.. the operation of a market costs something and by forming an organization and allowing some of authority (‘an entrepreneur’) to direct the resources, certain marketing costs are saved‘ [Coase 1937 in Schreuder Douma 2013 p 48].

.. the problem of what is the best way of utilizing knowledge initially dispersed among all the people is at least one of the main problems of economic policy – or of designing an efficient economic system. The answer to this question is closely connected with that other question which arises here, that of who is to do the planning. .. whether planning is to be done centrally, by one authority for the whole economic system, or is to be divided among many individuals‘ [Hayek 1945 in Schreuder and Douma 2013 pp. 48-49].

The best use of dispersed information is indeed one of the main problems in economic coordination.

Mintzberg identified these ways in which work is coordinated in organizations: mutual adjustment, direct supervision, standardization of work process, standardization of output, standardization of skills, standardization of norms. ‘These are thus also the ways in which people in organizations can communicate knowledge and expectations. Conversely, they are the ways in which people in the organization may learn from other what they need to know to carry out their tasks as well as what is expected from them‘ [Schreuder and Douma 2013 p. 51]. In large organizations is it no longer possible to coordinate via the authority mechanism and so combinations of the other mechanisms are used.

Real organizations are hybrids of the above coorinating mechanisms. Some prototypical organizations are dominated by a specific coordinating mechanism: 1) Entrepreneurial Organization – Direct Supervision, 2) Machine O – Stand. of Work Processes, 3) Professional O – Stand. of Skills, 4) Diversified O – Stand. of Outputs, 5) Innovative O – Mutual Adjustment, 6) Missionary O – Stand. of Norms. When markets are replaced by organizations then the market (price) mechanism is replaced by other coordinating mechanisms. Organizations can take many forms depending on the circumstances: it can handle different types of transactions [p 58].

Those of us who have looked to the self-interest of lending institutions to protect shareholders’ equity, mysellf included, are in a state of shocked disbelief‘ [Alan Greenspan former chairman of the Federal Reserve about the lack of regulation in the financial markets to the House Committee on Oversight and Govenment Reform during a congressional hearing in 2008].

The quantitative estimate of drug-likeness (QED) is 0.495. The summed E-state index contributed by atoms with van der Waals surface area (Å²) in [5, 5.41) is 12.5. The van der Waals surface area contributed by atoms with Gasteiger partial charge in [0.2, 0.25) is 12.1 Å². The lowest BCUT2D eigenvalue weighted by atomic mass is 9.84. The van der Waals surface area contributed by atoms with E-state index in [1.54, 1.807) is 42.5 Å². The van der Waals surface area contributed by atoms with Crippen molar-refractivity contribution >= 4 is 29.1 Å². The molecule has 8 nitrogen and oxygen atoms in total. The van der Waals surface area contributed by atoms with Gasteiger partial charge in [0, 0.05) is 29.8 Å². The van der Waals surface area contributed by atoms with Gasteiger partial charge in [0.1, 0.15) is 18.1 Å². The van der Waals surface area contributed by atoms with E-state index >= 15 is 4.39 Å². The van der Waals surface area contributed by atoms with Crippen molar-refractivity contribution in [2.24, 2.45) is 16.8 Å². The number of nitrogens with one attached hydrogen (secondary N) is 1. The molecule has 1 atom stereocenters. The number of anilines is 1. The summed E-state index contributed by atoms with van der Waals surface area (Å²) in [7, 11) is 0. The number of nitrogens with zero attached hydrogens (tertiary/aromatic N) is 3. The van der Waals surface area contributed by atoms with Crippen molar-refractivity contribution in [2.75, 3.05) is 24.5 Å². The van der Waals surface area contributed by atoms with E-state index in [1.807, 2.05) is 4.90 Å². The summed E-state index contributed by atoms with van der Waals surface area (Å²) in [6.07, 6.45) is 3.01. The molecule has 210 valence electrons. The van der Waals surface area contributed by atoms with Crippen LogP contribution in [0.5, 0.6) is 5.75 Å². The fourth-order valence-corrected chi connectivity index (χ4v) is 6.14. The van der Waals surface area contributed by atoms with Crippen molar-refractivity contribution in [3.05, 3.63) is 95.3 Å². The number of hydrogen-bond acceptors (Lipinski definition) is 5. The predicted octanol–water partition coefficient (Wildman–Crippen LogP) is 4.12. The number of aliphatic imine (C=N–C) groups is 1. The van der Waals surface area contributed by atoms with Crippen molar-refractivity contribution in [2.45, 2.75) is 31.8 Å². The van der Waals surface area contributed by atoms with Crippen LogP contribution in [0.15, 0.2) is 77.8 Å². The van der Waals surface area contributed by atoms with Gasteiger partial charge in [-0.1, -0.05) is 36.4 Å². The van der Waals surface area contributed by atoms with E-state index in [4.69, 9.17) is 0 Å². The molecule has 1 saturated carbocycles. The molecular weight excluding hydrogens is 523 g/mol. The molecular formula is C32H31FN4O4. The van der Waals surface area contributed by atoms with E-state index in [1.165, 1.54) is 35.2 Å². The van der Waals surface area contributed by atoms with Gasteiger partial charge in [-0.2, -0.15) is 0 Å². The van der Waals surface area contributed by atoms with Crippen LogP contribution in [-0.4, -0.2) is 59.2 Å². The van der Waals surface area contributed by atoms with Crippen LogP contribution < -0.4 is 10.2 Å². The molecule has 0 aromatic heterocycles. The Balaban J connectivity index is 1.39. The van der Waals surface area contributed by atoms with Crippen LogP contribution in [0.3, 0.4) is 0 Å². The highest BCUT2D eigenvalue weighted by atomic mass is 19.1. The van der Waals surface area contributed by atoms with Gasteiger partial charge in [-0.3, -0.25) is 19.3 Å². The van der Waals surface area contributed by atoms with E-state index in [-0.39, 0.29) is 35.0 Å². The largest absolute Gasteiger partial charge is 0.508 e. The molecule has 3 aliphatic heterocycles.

Chapter 4: Information

The information requirements in any situation determine the kind of coordination mechanisms or mix of them. If agents cannot influence the price then the market is perfect and the agents are price-takers; in that case the prices are sufficient statistics conveying all the necessary information to the market parties. Under conditions of perfect markets (namely perfect competition) agents can only decide on the quantity at some price for some homogeneous good (namely no difficulties with the specifications, quality differences). The price mechanism is a sufficient coordination mechanism where the economic entities have a limited need for information. If all the required information can be absorbed in the price can we rely on the market (price) mechanism as the sole coordinating device.

If the specifications vary then more informtion than the price only is necessary. Sugar: commodity product, price suffices. Fruit: some changes with the season, some more info is needed by selecting the individual pieces. Soup: more info is needed, tasting not practical, brand name as a label to inform client of the specifications to expect. A brand name is a solution to an information problem. Uncertainties exist for instance the quality of next year’s fruit: retailers and suppliers may agree on a contingent claims contract (prices depends on the actual quality at that time). In practical terms it is difficult to cover all contingencies.